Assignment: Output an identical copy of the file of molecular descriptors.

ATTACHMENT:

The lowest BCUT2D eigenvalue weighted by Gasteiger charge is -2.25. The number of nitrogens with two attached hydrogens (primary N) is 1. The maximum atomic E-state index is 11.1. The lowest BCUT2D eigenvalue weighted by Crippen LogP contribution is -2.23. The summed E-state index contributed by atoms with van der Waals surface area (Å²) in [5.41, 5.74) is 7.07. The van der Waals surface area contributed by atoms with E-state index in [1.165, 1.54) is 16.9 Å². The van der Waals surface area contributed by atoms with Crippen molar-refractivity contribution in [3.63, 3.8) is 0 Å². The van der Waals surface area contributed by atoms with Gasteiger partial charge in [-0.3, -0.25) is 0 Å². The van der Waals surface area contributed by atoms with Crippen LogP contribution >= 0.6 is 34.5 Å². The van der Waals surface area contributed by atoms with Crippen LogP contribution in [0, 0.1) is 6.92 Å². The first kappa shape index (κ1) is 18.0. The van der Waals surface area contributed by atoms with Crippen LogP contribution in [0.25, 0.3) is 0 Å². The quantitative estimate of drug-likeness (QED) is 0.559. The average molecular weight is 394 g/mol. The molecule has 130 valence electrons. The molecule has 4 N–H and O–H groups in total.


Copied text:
The lowest BCUT2D eigenvalue weighted by Gasteiger charge is -2.25. The number of nitrogens with two attached hydrogens (primary N) is 1. The maximum atomic E-state index is 11.1. The lowest BCUT2D eigenvalue weighted by Crippen LogP contribution is -2.23. The summed E-state index contributed by atoms with van der Waals surface area (Å²) in [5.41, 5.74) is 7.07. The van der Waals surface area contributed by atoms with E-state index in [1.165, 1.54) is 16.9 Å². The van der Waals surface area contributed by atoms with Crippen molar-refractivity contribution in [3.63, 3.8) is 0 Å². The van der Waals surface area contributed by atoms with Gasteiger partial charge in [-0.3, -0.25) is 0 Å². The van der Waals surface area contributed by atoms with Crippen LogP contribution >= 0.6 is 34.5 Å². The van der Waals surface area contributed by atoms with Crippen LogP contribution in [0, 0.1) is 6.92 Å². The first kappa shape index (κ1) is 18.0. The van der Waals surface area contributed by atoms with Crippen LogP contribution in [0.25, 0.3) is 0 Å². The quantitative estimate of drug-likeness (QED) is 0.559. The average molecular weight is 394 g/mol. The molecule has 130 valence electrons. The molecule has 4 N–H and O–H groups in total.